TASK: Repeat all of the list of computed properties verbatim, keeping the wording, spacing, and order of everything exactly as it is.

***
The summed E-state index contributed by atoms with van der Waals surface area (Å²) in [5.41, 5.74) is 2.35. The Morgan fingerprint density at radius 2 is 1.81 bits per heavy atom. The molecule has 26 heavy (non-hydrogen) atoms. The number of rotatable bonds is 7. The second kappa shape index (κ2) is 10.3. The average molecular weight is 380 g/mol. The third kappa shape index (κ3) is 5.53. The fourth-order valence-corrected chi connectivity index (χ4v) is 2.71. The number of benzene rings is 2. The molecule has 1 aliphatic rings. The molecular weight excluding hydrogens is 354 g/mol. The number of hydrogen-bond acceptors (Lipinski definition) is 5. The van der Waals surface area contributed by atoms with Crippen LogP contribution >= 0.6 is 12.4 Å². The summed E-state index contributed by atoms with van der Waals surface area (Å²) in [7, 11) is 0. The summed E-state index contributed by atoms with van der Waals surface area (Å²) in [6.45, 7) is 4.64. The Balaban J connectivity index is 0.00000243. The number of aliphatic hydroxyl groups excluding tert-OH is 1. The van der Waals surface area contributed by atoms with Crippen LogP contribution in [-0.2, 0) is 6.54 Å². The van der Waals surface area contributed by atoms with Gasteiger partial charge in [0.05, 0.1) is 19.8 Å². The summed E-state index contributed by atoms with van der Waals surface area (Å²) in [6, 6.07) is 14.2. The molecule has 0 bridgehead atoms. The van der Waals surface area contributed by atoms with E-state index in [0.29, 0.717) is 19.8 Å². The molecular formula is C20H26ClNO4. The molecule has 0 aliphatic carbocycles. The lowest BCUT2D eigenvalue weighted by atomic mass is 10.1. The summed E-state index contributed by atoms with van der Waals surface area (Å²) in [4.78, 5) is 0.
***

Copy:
The summed E-state index contributed by atoms with van der Waals surface area (Å²) in [5.41, 5.74) is 2.35. The Morgan fingerprint density at radius 2 is 1.81 bits per heavy atom. The molecule has 26 heavy (non-hydrogen) atoms. The number of rotatable bonds is 7. The second kappa shape index (κ2) is 10.3. The average molecular weight is 380 g/mol. The third kappa shape index (κ3) is 5.53. The fourth-order valence-corrected chi connectivity index (χ4v) is 2.71. The number of benzene rings is 2. The molecule has 1 aliphatic rings. The molecular weight excluding hydrogens is 354 g/mol. The number of hydrogen-bond acceptors (Lipinski definition) is 5. The van der Waals surface area contributed by atoms with Crippen LogP contribution >= 0.6 is 12.4 Å². The summed E-state index contributed by atoms with van der Waals surface area (Å²) in [7, 11) is 0. The summed E-state index contributed by atoms with van der Waals surface area (Å²) in [6.45, 7) is 4.64. The Balaban J connectivity index is 0.00000243. The number of aliphatic hydroxyl groups excluding tert-OH is 1. The van der Waals surface area contributed by atoms with Crippen LogP contribution in [-0.2, 0) is 6.54 Å². The van der Waals surface area contributed by atoms with Gasteiger partial charge in [0.05, 0.1) is 19.8 Å². The summed E-state index contributed by atoms with van der Waals surface area (Å²) in [6, 6.07) is 14.2. The molecule has 0 bridgehead atoms. The van der Waals surface area contributed by atoms with E-state index in [0.29, 0.717) is 19.8 Å². The molecular formula is C20H26ClNO4. The molecule has 0 aliphatic carbocycles. The lowest BCUT2D eigenvalue weighted by atomic mass is 10.1. The summed E-state index contributed by atoms with van der Waals surface area (Å²) in [4.78, 5) is 0.